Ceramide in Pseudomonas aeruginosa infections and cystic fibrosis

Cell Physiol Biochem. 2010;26(1):57-66. doi: 10.1159/000315106. Epub 2010 May 18.


Cystic fibrosis is one of the most common autosomal recessive disorders, at least in Western countries. Patients with cystic fibrosis exhibit many symptoms, the most important of which are chronic inflammation and bacterial infections of the lung. Cystic fibrosis is caused by mutations of the cystic fibrosis conductance regulator (CFTR) gene; however, the molecular mechanisms leading to the clinical manifestations of cystic fibrosis are still unclear. Here we discuss recent findings related to the role of sphingolipids, in particular ceramide, in cystic fibrosis and the bacterial infections associated with that disease. Ceramide accumulates in the lungs of cystic fibrosis mice and causes pulmonary inflammation, infection, and cell death, events that are corrected by the genetic deletion or pharmacological inhibition of acid sphingomyelinase; this inhibition normalizes ceramide concentrations in murine models of cystic fibrosis. Initial clinical studies suggest that pharmacological inhibition of acid sphingomyelinase may be a novel strategy for treating patients with cystic fibrosis.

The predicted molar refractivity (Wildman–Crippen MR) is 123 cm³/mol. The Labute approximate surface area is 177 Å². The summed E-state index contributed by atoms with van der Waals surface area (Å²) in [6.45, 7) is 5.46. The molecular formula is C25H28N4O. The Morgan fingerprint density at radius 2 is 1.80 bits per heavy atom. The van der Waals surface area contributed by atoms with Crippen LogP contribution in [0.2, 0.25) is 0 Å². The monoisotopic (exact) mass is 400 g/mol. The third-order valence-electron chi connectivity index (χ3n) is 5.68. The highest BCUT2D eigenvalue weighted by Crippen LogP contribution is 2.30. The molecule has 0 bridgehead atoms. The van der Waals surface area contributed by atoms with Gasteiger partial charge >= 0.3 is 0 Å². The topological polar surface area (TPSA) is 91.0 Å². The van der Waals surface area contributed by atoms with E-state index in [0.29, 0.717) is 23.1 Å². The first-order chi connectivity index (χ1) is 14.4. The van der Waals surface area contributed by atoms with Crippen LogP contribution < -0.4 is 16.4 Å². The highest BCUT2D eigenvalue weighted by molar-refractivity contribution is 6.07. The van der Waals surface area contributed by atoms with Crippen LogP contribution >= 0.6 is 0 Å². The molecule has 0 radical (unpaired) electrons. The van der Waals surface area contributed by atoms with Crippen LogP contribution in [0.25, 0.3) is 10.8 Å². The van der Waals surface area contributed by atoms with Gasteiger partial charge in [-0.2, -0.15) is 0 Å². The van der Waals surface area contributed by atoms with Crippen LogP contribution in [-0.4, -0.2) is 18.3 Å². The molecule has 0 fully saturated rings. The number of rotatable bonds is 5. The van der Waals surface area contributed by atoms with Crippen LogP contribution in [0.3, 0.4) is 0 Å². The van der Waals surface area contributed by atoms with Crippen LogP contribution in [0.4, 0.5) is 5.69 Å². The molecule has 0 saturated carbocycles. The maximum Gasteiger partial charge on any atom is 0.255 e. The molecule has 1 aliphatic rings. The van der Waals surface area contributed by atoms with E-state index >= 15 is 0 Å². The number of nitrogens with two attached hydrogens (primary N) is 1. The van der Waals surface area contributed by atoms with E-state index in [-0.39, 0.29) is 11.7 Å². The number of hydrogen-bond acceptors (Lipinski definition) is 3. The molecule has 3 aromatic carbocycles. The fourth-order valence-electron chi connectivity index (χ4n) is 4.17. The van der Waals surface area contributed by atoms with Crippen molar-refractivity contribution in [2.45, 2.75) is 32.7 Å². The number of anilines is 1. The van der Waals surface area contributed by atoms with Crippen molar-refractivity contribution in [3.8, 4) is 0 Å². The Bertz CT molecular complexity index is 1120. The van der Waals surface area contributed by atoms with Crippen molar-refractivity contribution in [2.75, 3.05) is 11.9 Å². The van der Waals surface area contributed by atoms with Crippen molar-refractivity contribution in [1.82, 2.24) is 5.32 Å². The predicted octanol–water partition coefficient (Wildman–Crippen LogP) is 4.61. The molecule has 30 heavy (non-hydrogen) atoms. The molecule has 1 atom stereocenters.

Publication types

  • Research Support, Non-U.S. Gov't
  • Review

MeSH terms

  • Animals
  • Ceramides / metabolism*
  • Cystic Fibrosis / etiology*
  • Cystic Fibrosis / metabolism
  • Cystic Fibrosis / therapy
  • Enzyme Inhibitors / therapeutic use
  • Humans
  • Mice
  • Pseudomonas Infections / complications*
  • Pseudomonas Infections / metabolism
  • Pseudomonas aeruginosa*
  • Sphingomyelin Phosphodiesterase / antagonists & inhibitors
  • Sphingomyelin Phosphodiesterase / metabolism


  • Ceramides
  • Enzyme Inhibitors
  • Sphingomyelin Phosphodiesterase